We spent the last week on a whirlwind tour of Japan staying in five places in six nights including cramped business hotels, noisy hostels, and atmospheric but not exactly comfortable tatami mat rooms in temples and ryokan (traditional inns), all in the midst of a typhoon. By the time we arrived in Tokyo we were ready to slow down for a while and were thankful for our decision to rent an apartment for our week in the city. It was time to enjoy some home comforts.
It felt so good to have a couch, comfortable bed, kitchen and washing machine again. Our apartment isn’t huge but room sizes are tiny in Japan and it’s about four times bigger than where we’d been staying in the past week. The space to spread out, relax, cook and work was just what we needed.
We have always liked renting apartments while we travel and I think it’s something we’ll be doing more of. When you travel permanently like us, and need to work on the road, it can be hard to do so from noisy or cramped hostels and budget hotels. Plus, as vegetarians finding places to eat gets exhausting and we save time and money by cooking for ourselves.
For our stay in Tokyo we arranged an apartment through HomeAway and were met by Makoto at the local train station Nishi-Ogikubo. As we made the short walk to the apartment Makoto pointed out the handy 24 hour supermarket and advised us on the best places to eat. Once we arrived at the apartment he not only showed us around and explained the complicated Tokyo recycling system, but also gave us loads of useful advice to make the most of our stay. He handed us train maps and schedules, leaflets and what’s on guides, and was happy to answer any questions. We have never stayed anywhere where we’ve received this level of advice in such a friendly and helpful way.
The apartment itself exceeded expectations. It is modern and very clean, with a separate cheerful yellow bedroom that can be separated by closing doors or left open to make the most of the light. There is plenty of storage in large cupboards along one side of the apartment, with lots of shelves and hangers. There’s a pull out dining table (Simon’s desk), two seater sofa, TV & DVD player, LAN internet (not WiFi but they provide the cable), A/C and a well equipped kitchen. There isn’t much of a work surface to cook on, but I managed OK, and there are plenty of pots, pans and cutlery, and even a rice cooker. The only thing I would have liked to see would be the provision of basic supplies like oil, spices and salt as it’s expensive to buy these things just for a few nights.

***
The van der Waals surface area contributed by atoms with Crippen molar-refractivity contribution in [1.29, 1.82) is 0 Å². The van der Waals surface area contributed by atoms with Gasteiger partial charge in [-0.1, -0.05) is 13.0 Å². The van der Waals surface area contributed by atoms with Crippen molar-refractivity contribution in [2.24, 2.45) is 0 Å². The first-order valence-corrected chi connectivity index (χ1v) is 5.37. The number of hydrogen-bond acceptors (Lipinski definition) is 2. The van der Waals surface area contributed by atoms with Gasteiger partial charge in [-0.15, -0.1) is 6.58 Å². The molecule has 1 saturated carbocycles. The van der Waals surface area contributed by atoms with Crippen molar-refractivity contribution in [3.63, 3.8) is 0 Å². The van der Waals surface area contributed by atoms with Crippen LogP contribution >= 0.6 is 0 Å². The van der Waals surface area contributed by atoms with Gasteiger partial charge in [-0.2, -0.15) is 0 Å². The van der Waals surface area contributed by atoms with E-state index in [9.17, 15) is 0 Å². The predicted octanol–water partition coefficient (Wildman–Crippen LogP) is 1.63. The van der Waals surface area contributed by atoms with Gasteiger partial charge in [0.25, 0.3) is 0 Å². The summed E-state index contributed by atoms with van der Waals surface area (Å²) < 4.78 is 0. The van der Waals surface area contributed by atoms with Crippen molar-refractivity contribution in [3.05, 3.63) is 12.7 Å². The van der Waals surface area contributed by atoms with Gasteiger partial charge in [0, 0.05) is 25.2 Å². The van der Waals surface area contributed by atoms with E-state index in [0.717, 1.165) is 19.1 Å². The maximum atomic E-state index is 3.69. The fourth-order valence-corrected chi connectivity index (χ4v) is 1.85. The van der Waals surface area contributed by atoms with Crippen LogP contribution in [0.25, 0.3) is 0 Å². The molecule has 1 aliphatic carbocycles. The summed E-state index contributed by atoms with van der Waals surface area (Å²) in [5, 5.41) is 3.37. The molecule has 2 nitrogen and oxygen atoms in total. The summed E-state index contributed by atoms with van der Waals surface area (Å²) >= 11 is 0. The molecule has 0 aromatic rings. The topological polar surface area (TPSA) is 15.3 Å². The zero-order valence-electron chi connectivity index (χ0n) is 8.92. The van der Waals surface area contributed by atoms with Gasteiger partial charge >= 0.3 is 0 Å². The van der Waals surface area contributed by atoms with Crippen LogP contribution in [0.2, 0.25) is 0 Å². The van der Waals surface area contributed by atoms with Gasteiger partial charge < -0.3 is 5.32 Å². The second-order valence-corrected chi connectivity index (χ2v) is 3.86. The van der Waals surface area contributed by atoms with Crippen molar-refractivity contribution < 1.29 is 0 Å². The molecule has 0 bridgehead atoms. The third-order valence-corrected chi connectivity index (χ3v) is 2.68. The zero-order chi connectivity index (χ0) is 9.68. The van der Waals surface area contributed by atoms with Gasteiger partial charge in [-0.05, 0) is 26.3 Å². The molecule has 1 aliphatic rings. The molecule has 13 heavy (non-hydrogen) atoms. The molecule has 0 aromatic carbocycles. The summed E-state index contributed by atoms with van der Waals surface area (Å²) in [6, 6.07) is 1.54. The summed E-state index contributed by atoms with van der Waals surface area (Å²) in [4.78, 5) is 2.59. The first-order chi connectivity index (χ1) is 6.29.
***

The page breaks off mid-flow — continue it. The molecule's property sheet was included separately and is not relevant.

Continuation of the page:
It has to be one of the best equipped apartments we’ve stayed in. There’s a fantastic attention to detail and you’ll even find a stationery box, umbrellas and slippers as well as all the necessities: towels, shampoo, conditioner and shower gel, hairdryer, toilet paper, washing up liquid and dish cloths. Even things that are often overlooked in budget accommodation like bedside lamps make such a difference. The bathroom is spacious for Japan (it makes a change to not bang your knees when on the toilet) and is in the Japanese style with a wet room shower and bath separate from the toilet and sink.
I initially thought the location would be a downside as it’s outside of the centre of Tokyo. It actually turned out to be a positive as it’s a relief to come back to our quiet residential neighbourhood after a day or night in the crazy centre. It’s only a few minutes walk from Nishi-Ogikubo station where there are frequent trains to Shinjuku, just 15 minutes away. You can connect there to everywhere in the city. Makoto advised us to get a Suica pass, and although it doesn’t save you any money it makes life a lot simpler on the complicated Tokyo rail and metro system as you can just swipe the card rather the figure out buying tickets.
We actually really like the Nishi-Ogikubo neighbourhood. There are no tourists around and the narrow streets feel cosy – you can even walk down the middle of the road as there’s so little traffic. It’s famous for its antique shops and you’ll find these alongside vintage clothes shops, trendy boutiques, Moroccan furnishers, bakeries and plenty of restaurants. There’s an atmospheric street nearby lined with tiny rickety food stalls seating a few people at the counter and serving up smoking yakitori and noodles.
The convenient location is also a bit of a downside though – the apartment overlooks the train tracks so it is quite noisy when a train passes. It didn’t bother us too much and at least they don’t run at night.
The biggest advantage of staying in an apartment in Tokyo has to be the value for money. We were shocked when we realised that a hostel with twin beds and a shared bathroom would cost us $110 a night! Instead our apartment with far more space and privacy and its own bathroom, living area, kitchen and washing machine cost 9167 yen ($120) a night including the cleaning fee. It’s not a difficult choice.
Our apartment stay was partially sponsored by HomeAway. We have used them in the past (we found bargains such as a three bedroom house by the sea in Puglia, Italy for 200 Euros a week) and highly recommend them as a great resource for finding holiday rentals around the world.
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